With regard to your butterfly bush, I resort to Curmudgeon-at-Large maxim 14: Half of everything you plant, dies.


    • Eight hundred feet?!? Good lord, I didn’t think they ever drilled wells that deep. I think I would have given up around 250.

      And your Maxim 14 is absolutely right… and if I can attain a 50% survival rate, I consider myself lucky.


  5. Twenty-seven feet deep? And you have sufficient water for most of the year? Seriously? Holey cows! When I was drilling water wells, the shallowest depth we hit water was 55 feet. That was at our house on our first try-out of the rig we built The other half of the ‘we’ was the guy who was both the plant foreman at the business I owned at the time and a good friend. Fun stuff, that!

    We sort of scaled up one of those little portable drilling rigs that were advertised in the back of Popular Mechanics and other magazines at the time and had at it. My house was across the road from my business, so we’d try it, decide we needed to tweak something, drag whatever it was back across the road, cut/weld as needed, and have at it again. Hard work, to be sure, but we were both young men (early thirties and bulletproof). Gad, that was fun!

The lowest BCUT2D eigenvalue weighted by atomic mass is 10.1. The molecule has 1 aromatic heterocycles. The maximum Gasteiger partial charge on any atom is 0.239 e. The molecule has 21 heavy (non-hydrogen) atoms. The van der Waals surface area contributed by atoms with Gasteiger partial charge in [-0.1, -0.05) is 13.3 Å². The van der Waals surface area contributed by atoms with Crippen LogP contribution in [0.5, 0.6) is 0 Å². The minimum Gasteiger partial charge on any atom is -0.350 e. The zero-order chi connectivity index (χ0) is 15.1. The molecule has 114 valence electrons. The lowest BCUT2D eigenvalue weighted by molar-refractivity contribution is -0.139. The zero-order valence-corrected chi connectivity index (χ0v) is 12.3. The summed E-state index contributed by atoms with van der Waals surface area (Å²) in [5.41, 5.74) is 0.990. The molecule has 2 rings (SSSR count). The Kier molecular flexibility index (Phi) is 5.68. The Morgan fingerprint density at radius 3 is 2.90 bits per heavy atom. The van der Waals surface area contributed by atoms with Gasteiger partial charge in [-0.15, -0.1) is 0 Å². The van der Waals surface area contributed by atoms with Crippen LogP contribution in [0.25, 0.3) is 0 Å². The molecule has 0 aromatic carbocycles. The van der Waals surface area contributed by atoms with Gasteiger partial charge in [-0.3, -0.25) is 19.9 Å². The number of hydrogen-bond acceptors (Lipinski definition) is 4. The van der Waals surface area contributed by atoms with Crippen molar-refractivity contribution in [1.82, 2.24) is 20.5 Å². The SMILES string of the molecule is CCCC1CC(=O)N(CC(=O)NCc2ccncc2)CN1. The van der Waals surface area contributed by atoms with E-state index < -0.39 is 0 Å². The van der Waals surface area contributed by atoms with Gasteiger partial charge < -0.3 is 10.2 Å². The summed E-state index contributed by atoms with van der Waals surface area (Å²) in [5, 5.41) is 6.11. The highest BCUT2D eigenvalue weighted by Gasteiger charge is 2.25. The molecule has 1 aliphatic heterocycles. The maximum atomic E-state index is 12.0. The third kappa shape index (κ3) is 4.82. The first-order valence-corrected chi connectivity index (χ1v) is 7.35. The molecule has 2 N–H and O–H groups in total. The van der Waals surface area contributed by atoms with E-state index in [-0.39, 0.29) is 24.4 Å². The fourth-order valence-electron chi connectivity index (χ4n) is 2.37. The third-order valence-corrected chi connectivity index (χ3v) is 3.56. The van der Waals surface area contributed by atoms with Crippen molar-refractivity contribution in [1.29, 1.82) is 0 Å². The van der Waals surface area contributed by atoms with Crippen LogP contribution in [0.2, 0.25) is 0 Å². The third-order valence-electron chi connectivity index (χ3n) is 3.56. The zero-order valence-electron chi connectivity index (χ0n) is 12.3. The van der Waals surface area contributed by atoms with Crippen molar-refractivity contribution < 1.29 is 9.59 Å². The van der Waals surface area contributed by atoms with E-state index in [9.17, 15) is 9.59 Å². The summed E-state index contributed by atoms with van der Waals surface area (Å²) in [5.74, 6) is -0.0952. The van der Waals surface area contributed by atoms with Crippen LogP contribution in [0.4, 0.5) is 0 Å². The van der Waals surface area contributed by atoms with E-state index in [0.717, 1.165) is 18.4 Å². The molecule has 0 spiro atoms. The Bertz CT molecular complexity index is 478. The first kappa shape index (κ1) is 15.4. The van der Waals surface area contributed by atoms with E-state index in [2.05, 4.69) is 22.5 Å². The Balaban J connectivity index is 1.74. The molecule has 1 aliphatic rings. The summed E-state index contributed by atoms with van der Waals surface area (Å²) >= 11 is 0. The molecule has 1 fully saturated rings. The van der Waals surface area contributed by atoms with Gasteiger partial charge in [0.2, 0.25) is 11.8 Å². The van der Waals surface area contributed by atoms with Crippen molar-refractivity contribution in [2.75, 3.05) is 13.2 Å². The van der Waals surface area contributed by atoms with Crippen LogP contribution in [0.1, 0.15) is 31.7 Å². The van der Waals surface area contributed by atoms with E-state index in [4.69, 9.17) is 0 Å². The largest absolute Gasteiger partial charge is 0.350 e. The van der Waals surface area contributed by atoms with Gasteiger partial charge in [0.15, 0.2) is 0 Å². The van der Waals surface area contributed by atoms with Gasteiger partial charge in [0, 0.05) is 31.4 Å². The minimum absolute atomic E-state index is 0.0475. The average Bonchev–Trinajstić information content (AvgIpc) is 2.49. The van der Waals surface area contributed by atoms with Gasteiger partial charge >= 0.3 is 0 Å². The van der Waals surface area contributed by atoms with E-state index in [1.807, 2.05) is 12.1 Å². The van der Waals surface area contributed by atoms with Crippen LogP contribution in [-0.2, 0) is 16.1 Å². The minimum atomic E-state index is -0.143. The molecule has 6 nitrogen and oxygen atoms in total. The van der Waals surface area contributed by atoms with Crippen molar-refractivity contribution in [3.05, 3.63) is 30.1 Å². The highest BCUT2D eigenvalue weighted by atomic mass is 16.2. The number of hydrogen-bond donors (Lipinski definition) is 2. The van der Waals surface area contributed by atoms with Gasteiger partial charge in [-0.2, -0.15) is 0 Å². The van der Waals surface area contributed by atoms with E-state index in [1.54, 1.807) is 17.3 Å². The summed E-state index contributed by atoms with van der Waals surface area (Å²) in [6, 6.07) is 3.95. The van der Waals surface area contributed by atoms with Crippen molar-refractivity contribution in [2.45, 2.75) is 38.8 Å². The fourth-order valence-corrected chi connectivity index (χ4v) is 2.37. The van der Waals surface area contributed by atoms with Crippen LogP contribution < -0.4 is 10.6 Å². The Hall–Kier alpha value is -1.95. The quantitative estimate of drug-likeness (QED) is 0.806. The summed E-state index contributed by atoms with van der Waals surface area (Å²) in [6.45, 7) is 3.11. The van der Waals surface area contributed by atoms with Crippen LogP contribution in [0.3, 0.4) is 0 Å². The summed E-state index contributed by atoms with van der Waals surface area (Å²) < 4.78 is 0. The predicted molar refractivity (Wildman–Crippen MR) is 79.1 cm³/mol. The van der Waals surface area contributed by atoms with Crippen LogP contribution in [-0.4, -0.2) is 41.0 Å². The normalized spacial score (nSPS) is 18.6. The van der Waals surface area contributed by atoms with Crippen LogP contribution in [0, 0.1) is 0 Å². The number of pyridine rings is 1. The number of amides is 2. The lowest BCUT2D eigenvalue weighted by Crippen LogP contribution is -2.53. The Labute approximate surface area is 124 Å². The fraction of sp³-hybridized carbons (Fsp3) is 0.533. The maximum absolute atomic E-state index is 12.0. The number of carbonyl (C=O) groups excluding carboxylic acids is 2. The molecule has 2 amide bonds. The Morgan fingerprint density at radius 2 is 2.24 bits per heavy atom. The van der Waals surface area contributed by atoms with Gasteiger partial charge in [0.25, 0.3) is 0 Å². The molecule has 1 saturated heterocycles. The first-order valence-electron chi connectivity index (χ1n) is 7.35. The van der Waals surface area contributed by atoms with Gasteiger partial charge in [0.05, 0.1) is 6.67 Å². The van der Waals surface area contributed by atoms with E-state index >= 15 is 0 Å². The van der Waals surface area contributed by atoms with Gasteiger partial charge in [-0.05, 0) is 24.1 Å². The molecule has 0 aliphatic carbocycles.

Our deepest hole was 120 feet, but the average was a hundred or so. Basically, we’d go till we hit bedrock and quit. If we had water, we’d case it and gravel pack the hole. If the customer had electricity at the location, we’d sell him an appropriately-sized submersible pump and install it. If not, the customer would put up his own windmill.